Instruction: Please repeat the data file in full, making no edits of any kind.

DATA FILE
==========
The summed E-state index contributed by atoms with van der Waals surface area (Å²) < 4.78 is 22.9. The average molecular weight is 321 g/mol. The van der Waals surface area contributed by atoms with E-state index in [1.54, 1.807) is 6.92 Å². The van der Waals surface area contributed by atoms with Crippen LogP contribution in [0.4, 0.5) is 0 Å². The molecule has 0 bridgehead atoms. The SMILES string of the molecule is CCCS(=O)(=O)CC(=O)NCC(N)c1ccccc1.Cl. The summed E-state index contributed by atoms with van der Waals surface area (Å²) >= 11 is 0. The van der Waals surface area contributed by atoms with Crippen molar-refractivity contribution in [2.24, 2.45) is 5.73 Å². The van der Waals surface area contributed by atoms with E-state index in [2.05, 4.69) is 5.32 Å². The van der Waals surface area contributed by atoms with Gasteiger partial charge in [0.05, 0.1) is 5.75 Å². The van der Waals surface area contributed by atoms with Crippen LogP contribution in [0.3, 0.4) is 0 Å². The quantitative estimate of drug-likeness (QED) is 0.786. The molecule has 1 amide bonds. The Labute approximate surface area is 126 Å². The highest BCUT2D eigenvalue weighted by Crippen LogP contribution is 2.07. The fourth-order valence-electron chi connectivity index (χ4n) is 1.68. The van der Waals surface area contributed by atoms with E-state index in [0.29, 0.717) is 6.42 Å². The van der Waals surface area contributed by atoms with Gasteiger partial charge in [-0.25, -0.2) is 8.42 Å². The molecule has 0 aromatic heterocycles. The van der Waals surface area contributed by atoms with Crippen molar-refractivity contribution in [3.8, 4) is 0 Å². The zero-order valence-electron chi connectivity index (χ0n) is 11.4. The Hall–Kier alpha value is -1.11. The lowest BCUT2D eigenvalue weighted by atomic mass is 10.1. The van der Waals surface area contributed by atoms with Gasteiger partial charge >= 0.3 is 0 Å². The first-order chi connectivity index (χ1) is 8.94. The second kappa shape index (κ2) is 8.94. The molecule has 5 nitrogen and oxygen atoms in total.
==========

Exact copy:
The summed E-state index contributed by atoms with van der Waals surface area (Å²) < 4.78 is 22.9. The average molecular weight is 321 g/mol. The van der Waals surface area contributed by atoms with E-state index in [1.54, 1.807) is 6.92 Å². The van der Waals surface area contributed by atoms with Crippen LogP contribution in [0.4, 0.5) is 0 Å². The molecule has 0 bridgehead atoms. The SMILES string of the molecule is CCCS(=O)(=O)CC(=O)NCC(N)c1ccccc1.Cl. The summed E-state index contributed by atoms with van der Waals surface area (Å²) >= 11 is 0. The van der Waals surface area contributed by atoms with Crippen molar-refractivity contribution in [2.24, 2.45) is 5.73 Å². The van der Waals surface area contributed by atoms with E-state index in [2.05, 4.69) is 5.32 Å². The van der Waals surface area contributed by atoms with Gasteiger partial charge in [0.05, 0.1) is 5.75 Å². The van der Waals surface area contributed by atoms with Crippen LogP contribution in [0.3, 0.4) is 0 Å². The quantitative estimate of drug-likeness (QED) is 0.786. The molecule has 1 amide bonds. The Labute approximate surface area is 126 Å². The highest BCUT2D eigenvalue weighted by Crippen LogP contribution is 2.07. The fourth-order valence-electron chi connectivity index (χ4n) is 1.68. The van der Waals surface area contributed by atoms with E-state index in [0.29, 0.717) is 6.42 Å². The van der Waals surface area contributed by atoms with Gasteiger partial charge in [-0.25, -0.2) is 8.42 Å². The molecule has 0 aromatic heterocycles. The van der Waals surface area contributed by atoms with Crippen molar-refractivity contribution in [3.8, 4) is 0 Å². The zero-order valence-electron chi connectivity index (χ0n) is 11.4. The Hall–Kier alpha value is -1.11. The lowest BCUT2D eigenvalue weighted by atomic mass is 10.1. The van der Waals surface area contributed by atoms with Gasteiger partial charge >= 0.3 is 0 Å². The first-order chi connectivity index (χ1) is 8.94. The second kappa shape index (κ2) is 8.94. The molecule has 5 nitrogen and oxygen atoms in total.